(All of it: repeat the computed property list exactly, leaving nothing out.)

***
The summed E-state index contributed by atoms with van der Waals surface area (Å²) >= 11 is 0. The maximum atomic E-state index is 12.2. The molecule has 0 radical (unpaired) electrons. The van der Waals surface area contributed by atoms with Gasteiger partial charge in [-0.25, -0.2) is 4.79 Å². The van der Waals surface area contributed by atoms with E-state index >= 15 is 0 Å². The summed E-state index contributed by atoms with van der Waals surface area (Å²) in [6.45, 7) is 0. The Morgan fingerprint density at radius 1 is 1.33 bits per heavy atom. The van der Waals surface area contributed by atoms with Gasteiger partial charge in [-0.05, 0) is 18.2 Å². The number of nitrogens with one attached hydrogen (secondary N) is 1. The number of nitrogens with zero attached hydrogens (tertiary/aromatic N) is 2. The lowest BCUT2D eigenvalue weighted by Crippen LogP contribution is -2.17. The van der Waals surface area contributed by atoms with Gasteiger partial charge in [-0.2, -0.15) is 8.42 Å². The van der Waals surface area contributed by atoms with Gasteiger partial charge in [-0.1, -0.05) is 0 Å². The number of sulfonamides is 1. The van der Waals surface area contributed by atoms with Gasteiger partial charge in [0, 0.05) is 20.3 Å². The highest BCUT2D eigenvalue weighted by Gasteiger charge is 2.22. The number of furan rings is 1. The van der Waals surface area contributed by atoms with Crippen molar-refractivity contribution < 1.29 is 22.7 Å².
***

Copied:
The summed E-state index contributed by atoms with van der Waals surface area (Å²) >= 11 is 0. The maximum atomic E-state index is 12.2. The molecule has 0 radical (unpaired) electrons. The van der Waals surface area contributed by atoms with Gasteiger partial charge in [-0.25, -0.2) is 4.79 Å². The van der Waals surface area contributed by atoms with E-state index >= 15 is 0 Å². The summed E-state index contributed by atoms with van der Waals surface area (Å²) in [6.45, 7) is 0. The Morgan fingerprint density at radius 1 is 1.33 bits per heavy atom. The van der Waals surface area contributed by atoms with Gasteiger partial charge in [-0.05, 0) is 18.2 Å². The number of nitrogens with one attached hydrogen (secondary N) is 1. The number of nitrogens with zero attached hydrogens (tertiary/aromatic N) is 2. The lowest BCUT2D eigenvalue weighted by Crippen LogP contribution is -2.17. The van der Waals surface area contributed by atoms with Gasteiger partial charge in [-0.2, -0.15) is 8.42 Å². The van der Waals surface area contributed by atoms with Gasteiger partial charge in [-0.1, -0.05) is 0 Å². The number of sulfonamides is 1. The van der Waals surface area contributed by atoms with Gasteiger partial charge in [0, 0.05) is 20.3 Å². The highest BCUT2D eigenvalue weighted by Gasteiger charge is 2.22. The number of furan rings is 1. The van der Waals surface area contributed by atoms with Crippen molar-refractivity contribution < 1.29 is 22.7 Å².